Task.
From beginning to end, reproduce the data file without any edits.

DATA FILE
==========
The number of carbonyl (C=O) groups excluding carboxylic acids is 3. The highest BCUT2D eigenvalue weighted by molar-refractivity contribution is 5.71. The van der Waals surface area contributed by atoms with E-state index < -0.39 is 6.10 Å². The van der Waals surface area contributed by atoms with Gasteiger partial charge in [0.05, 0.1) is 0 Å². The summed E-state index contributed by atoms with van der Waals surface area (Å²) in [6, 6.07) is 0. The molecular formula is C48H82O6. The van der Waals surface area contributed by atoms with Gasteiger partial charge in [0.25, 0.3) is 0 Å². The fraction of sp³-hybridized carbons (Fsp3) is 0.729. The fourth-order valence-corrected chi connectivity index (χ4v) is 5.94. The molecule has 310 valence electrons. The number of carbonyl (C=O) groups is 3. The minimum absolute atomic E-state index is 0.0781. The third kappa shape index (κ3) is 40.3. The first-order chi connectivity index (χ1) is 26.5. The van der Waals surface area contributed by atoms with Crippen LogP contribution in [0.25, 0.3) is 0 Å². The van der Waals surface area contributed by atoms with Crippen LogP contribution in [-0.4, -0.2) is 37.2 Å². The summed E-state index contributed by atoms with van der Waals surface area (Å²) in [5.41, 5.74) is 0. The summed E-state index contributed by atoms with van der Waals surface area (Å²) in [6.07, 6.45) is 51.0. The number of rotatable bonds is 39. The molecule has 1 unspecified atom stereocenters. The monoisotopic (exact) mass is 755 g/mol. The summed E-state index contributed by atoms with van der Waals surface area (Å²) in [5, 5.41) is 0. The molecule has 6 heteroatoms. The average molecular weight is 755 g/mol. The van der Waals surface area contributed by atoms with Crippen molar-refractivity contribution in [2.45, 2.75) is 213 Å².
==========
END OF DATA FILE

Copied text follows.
The number of carbonyl (C=O) groups excluding carboxylic acids is 3. The highest BCUT2D eigenvalue weighted by molar-refractivity contribution is 5.71. The van der Waals surface area contributed by atoms with E-state index < -0.39 is 6.10 Å². The van der Waals surface area contributed by atoms with Gasteiger partial charge in [0.05, 0.1) is 0 Å². The summed E-state index contributed by atoms with van der Waals surface area (Å²) in [6, 6.07) is 0. The molecular formula is C48H82O6. The van der Waals surface area contributed by atoms with Gasteiger partial charge in [0.25, 0.3) is 0 Å². The fraction of sp³-hybridized carbons (Fsp3) is 0.729. The fourth-order valence-corrected chi connectivity index (χ4v) is 5.94. The molecule has 310 valence electrons. The number of carbonyl (C=O) groups is 3. The minimum absolute atomic E-state index is 0.0781. The third kappa shape index (κ3) is 40.3. The first-order chi connectivity index (χ1) is 26.5. The van der Waals surface area contributed by atoms with Crippen LogP contribution in [0.25, 0.3) is 0 Å². The van der Waals surface area contributed by atoms with Crippen LogP contribution in [-0.4, -0.2) is 37.2 Å². The summed E-state index contributed by atoms with van der Waals surface area (Å²) in [5.41, 5.74) is 0. The summed E-state index contributed by atoms with van der Waals surface area (Å²) in [6.07, 6.45) is 51.0. The number of rotatable bonds is 39. The molecule has 1 unspecified atom stereocenters. The monoisotopic (exact) mass is 755 g/mol. The summed E-state index contributed by atoms with van der Waals surface area (Å²) in [5, 5.41) is 0. The molecule has 6 heteroatoms. The average molecular weight is 755 g/mol. The van der Waals surface area contributed by atoms with Crippen molar-refractivity contribution in [2.45, 2.75) is 213 Å².